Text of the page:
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Wendy Reuer, Published November 24 2010

Hickson, Oxbow discuss strategy on Red River diversion

HICKSON, N.D. – A “united front” is what leaders of downstream towns say will be needed to fight changes in the Red River diversion plan unveiled last week by federal engineers.

Residents of Hickson, a small town on the south side of the Oxbow development in rural south Fargo, met Tuesday night to discuss how new diversion plans will affect their community.

The U.S. Army Corps of Engineers proposed changes in the Red River diversion plan last week that move the diversion location 2 feet east of where local leaders had hoped. The revised plan calls for upstream storage cells that would back up water south of Fargo straight into the Oxbow and Hickson area. A local team of engineers is studying the feasibility of building a ring dike to protect the area.

“It is just a plan on paper right now,” Oxbow Mayor Jim Nyhof said Tuesday night. “It’s a scary thought, but it can’t happen unless everybody is taken care of.”

Nyhof said hearing the announcement last week was enough to make him go numb, as it would likely “destroy” Oxbow.

Corps officials say they are still studying the impacts of the revised plans.

As a city, Oxbow is also considering seeking legal counsel.

Kay Mahar has lived in Bakke for 72 years, a subdivision that carries her maiden name. She has lived through many floods, but none like those in recent years, and she fears she hasn’t seen the last.

“In five years, we’ll be right here talking about the same thing,” Mahar said.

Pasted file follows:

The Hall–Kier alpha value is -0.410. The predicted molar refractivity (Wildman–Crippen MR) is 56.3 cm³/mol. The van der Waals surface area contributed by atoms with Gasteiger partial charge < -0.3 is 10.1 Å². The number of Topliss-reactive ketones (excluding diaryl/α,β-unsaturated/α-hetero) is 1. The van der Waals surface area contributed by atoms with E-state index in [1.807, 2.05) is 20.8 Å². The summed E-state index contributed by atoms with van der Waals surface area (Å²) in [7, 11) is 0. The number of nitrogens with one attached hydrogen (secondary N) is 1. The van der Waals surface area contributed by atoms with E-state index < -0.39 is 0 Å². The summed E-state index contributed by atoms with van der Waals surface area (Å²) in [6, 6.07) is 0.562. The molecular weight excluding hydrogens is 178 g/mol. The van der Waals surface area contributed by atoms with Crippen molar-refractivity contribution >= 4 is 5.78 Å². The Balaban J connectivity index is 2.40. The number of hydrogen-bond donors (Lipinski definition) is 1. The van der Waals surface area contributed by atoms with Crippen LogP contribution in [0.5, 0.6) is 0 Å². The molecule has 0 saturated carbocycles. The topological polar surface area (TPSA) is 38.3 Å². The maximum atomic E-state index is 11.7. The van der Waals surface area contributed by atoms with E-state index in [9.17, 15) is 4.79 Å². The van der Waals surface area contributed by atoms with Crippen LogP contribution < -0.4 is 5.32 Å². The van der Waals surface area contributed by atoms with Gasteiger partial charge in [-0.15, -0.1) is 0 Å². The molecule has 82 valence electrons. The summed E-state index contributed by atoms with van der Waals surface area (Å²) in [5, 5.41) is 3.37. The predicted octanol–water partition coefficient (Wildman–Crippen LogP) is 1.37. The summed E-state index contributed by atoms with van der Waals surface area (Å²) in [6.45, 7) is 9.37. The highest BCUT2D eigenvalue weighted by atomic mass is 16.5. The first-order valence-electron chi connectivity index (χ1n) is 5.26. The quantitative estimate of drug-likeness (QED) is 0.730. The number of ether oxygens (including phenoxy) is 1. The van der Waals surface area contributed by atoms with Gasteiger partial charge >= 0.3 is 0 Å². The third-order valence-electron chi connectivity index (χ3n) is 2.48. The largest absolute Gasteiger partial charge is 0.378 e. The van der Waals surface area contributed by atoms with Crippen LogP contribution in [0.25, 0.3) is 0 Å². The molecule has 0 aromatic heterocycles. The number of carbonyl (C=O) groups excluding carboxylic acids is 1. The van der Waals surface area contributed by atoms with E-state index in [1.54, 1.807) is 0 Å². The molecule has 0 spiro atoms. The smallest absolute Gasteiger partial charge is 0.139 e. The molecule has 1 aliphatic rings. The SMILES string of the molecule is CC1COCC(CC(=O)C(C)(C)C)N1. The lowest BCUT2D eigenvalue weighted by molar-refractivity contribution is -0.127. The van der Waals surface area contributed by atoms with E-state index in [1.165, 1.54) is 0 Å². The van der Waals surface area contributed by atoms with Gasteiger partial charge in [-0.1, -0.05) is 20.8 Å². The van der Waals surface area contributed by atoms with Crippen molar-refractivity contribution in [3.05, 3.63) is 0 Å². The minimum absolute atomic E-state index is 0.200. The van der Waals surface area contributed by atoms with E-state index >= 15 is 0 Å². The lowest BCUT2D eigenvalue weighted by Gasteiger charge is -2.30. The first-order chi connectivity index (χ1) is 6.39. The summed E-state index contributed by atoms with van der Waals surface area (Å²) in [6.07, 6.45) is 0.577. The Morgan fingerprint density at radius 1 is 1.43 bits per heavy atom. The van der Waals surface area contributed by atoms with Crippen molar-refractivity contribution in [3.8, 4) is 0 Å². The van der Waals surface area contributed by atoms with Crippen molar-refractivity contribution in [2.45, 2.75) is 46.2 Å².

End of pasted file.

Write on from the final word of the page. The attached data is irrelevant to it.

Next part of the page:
The revised plan could affect up to 170 homes south of Fargo and may mean more buyouts for residents, something Mahar said she is willing to do.

“I just want something done. We just can’t keep doing this,” she said.

Nyhof said buyouts could be an option, but residents should be prepared.

“You have to be ready to make that decision. If they come back and say, ‘Here’s your check, then we have to live with it,’ ” he said.

Concerns of losing an entire town or neighborhood were palpable Tuesday, with more than 70 residents filling Hickson’s community center. However, some were also concerned that the recent developments could have been unveiled sooner.

“I think the transparency there is just terribly lacking,” Mark Larson, a resident of the Bakke subdivision, said of the corps. “To ask us to not be emotional – OK, fine – but don’t ask us to roll over and play dead. This should have been talked about last spring.”

Another meeting for Oxbow, Hickson and Bakke residents to discuss the diversion was tentatively scheduled for 7 p.m. Dec. 7.


Readers can reach Forum reporter Wendy Reuer at (701) 241-5530